Friday, May 17, 2013
I don't remember when or how I first discovered David Sedaris, but I know that I was young, he was on the radio, and I laughed my ass off. There was something so strangely refreshing about him--assured but self-effacing, unabashedly gay and joking about it long before that was even thinkable, with a nasal voice and so-dry-its-almost-a-desert sense of humor--that I instantly had to read everything he ever wrote...which, thankfully, included dozens upon dozens of essays in both books and online magazines. And the more I read, the more I realized he was one of those rare people who manages to confront some incredibly difficult topics--racism, sex, death, and even varied bodily functions--with an oppeness that makes you realize he's more normal than any of us, simply because he's willing to embrace how abnormal he is. He understands that we are strange, off-center people living in a world of other strange, off-center people pretending to be on the straight and narrow, and that epic fantasy of ours is a never-ending punchline.*
At the time I began reading his work, Sedaris was in his mid-thirties and early forties, though some of his essays had been written when he was even younger. I followed him as the years went on--one of the few staples of my youth who didn't become boring or passe--and keep up with everything he did: his New Yorker stories; his appearances on NPR and Letterman; and his book of modern fables, Squirrel Seeks Chipmunk, which many of his admirers panned but I found funny enough to include in my freshmen English class.
As the years went on, though, I began to notice a change. The humorous, laugh-out-loud punch that typified his early essays--"The Youth in Asia," "Six to Eight Black Men"--drifted away, and his newer writings were funny in a less ostentatiout, more thoughtful way. Hence, Let's Explore Diabetes with Owls, his newest collection, which I read over two days while walking on a treadmill. Had this been one of his earlier books, this would've been a risky endeavor: one unexpected witticism about urine, dogs, or bathroom phone calls would've sent me falling off the machine, probably into a nearby piece of furniture, severely injuring myself. With this book, however, the most I mustered was a few hearty chuckles at certain places.
But that doesn't mean Let's Explore Diabetes With Owls isn't funny. In fact, it's just as sharp, insightful, and satirical as anything he's done. What's changed is something that cannot be avoided: all of us--Sedaris, his friends and family, his readers--have grown older. Humor is an artform in the right hands, and just like any skill--painting, sculpting, acting, singing, storytelling--humor changes with time. Nothing is constant, especially when wielded by someone who creates: they gain new experiences, new insights and outlooks; their attitude towards their topics change; their understandings mature. Sedaris has undergone the same kinds of changes, which is most notable in how he approaches stories about his father. Where the elder Sedaris used to be portrayed as an honest but quirky patriarch--"The Youth in Asia" is perhaps the best example--he's now presented as a man who loves his children but doesn't seem to know what to do with them parent-wise. In Sedaris' newest recollections, his father is a brutally honest family man who seems to feel put off by the intricacies of parenting, to the point where he swoons over a child on his son's swim team rather than David himself, sits down to dinner in his underwear, and harasses his children into getting colonoscopies. It's as though he views his children as adults-in-training rather than growing adolescents, and he can't seem to understand why they don't see the world in the same way he does. (These scenes with his father are also this collection's heart: Sedaris understands, even as he puts his father on humorous display, how much the old man has shaped his own outlook and attitude towards the world.)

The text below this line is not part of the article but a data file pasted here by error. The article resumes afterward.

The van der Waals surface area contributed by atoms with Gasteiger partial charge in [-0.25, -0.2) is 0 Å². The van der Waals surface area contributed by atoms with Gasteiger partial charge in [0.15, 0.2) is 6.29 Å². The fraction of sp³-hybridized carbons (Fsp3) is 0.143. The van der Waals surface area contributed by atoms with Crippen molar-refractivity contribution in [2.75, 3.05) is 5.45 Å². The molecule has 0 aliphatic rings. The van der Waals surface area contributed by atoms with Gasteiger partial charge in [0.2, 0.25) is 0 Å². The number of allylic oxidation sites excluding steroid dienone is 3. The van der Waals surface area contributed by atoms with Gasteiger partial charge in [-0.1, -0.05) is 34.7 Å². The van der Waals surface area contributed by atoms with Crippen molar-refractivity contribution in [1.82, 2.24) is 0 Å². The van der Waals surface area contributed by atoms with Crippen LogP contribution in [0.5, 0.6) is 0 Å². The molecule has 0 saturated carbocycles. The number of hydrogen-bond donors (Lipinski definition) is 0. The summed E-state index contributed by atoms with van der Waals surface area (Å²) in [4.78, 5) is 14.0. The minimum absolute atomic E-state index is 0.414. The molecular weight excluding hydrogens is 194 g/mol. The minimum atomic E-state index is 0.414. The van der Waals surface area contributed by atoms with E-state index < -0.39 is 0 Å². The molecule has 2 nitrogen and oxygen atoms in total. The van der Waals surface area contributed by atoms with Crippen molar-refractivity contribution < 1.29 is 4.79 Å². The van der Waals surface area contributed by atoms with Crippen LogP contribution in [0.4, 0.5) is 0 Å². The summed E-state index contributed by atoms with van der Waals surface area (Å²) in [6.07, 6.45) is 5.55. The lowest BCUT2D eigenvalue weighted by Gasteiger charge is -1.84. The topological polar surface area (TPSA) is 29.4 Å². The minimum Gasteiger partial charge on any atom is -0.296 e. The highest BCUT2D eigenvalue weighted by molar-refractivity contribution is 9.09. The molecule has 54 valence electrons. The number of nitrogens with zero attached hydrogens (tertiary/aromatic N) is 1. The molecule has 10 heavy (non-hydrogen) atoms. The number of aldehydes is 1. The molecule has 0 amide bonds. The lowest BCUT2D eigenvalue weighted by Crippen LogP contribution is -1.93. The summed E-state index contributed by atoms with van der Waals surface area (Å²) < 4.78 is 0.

Added to the mix are a few monologue written, as he points out in a very short introduction, for Forensics students. This is funny on the surface, considering how frequently Sedaris' pieces are used by high school students in competition, and even more so when you begin reading them: each is written from the point of view of someone who is repulsive, violent, and/or idiotic--a Tea Party activist, an anti-gay suburban husband, a fundamentalist grandmother--and in such a manner that it could never be read in a Forensics competition because of its harsh language and a deep satire that doesn't translate well in front of audiences.
At first, I shrugged off these short pieces as filler--after all, they're hard to identify until you're a paragraph or two into them, and they seem ill-fitted and dropped haphazardly into the book--but came to realize they're probably the most interesting parts of this collection, not because they're funnier or manage to elicit from-the-gut chuckles, but because they're Sedaris as his most blatant: where the rest of his book--his essays--are delivered straight-faced and with nary a glance towards the subtle, these monologues are Sedaris winking at us. Yes, he's saying, we may all be strange and abnormal people trying to function as a society...but at least we're not this bad. These characters--the gullible anti-Obama activist, the hypocritical Christian, the callous and vengeful sister--are caricatures taken to hyperbolic extremes to make a point about those around us. They're wholly ridiculous and unbelievable, sure, but Sedaris knows that a caricature cannot exist without some element of truth...and sometimes, the truth about ourselves is more than we want to admit. Sometimes.